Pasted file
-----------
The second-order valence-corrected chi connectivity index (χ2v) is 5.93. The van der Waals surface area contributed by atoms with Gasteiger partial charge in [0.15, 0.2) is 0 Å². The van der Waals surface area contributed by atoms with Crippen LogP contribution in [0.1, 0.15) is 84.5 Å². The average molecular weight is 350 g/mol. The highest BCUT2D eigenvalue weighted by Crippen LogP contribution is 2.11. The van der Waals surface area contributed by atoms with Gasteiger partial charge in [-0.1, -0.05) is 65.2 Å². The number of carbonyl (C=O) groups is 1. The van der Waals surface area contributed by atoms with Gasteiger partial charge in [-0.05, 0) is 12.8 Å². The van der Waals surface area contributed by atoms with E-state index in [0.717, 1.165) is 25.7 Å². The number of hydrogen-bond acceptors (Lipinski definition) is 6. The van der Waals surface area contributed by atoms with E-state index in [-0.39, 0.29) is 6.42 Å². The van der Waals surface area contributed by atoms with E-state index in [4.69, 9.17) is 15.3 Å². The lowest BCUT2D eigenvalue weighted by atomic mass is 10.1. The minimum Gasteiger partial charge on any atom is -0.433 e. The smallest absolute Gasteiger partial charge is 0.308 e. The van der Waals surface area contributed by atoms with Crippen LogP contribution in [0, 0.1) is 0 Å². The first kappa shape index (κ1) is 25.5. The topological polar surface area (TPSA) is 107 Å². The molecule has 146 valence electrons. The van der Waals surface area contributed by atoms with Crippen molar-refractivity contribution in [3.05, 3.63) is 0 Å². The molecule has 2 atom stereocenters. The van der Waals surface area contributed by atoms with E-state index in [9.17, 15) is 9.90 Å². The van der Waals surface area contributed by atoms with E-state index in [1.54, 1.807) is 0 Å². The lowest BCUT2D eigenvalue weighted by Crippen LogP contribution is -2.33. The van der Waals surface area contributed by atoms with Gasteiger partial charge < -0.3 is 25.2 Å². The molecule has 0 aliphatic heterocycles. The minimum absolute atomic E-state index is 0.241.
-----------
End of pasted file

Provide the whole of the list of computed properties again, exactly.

The second-order valence-corrected chi connectivity index (χ2v) is 5.93. The van der Waals surface area contributed by atoms with Gasteiger partial charge in [0.15, 0.2) is 0 Å². The van der Waals surface area contributed by atoms with Crippen LogP contribution in [0.1, 0.15) is 84.5 Å². The average molecular weight is 350 g/mol. The highest BCUT2D eigenvalue weighted by Crippen LogP contribution is 2.11. The van der Waals surface area contributed by atoms with Gasteiger partial charge in [-0.1, -0.05) is 65.2 Å². The number of carbonyl (C=O) groups is 1. The van der Waals surface area contributed by atoms with Gasteiger partial charge in [-0.05, 0) is 12.8 Å². The van der Waals surface area contributed by atoms with E-state index in [0.717, 1.165) is 25.7 Å². The number of hydrogen-bond acceptors (Lipinski definition) is 6. The van der Waals surface area contributed by atoms with E-state index in [-0.39, 0.29) is 6.42 Å². The van der Waals surface area contributed by atoms with E-state index in [4.69, 9.17) is 15.3 Å². The lowest BCUT2D eigenvalue weighted by atomic mass is 10.1. The minimum Gasteiger partial charge on any atom is -0.433 e. The smallest absolute Gasteiger partial charge is 0.308 e. The van der Waals surface area contributed by atoms with Crippen LogP contribution in [0, 0.1) is 0 Å². The first kappa shape index (κ1) is 25.5. The topological polar surface area (TPSA) is 107 Å². The molecule has 146 valence electrons. The van der Waals surface area contributed by atoms with Crippen molar-refractivity contribution in [3.05, 3.63) is 0 Å². The molecule has 2 atom stereocenters. The van der Waals surface area contributed by atoms with E-state index in [9.17, 15) is 9.90 Å². The van der Waals surface area contributed by atoms with E-state index in [1.54, 1.807) is 0 Å². The lowest BCUT2D eigenvalue weighted by Crippen LogP contribution is -2.33. The van der Waals surface area contributed by atoms with Gasteiger partial charge < -0.3 is 25.2 Å². The molecule has 0 aliphatic heterocycles. The minimum absolute atomic E-state index is 0.241.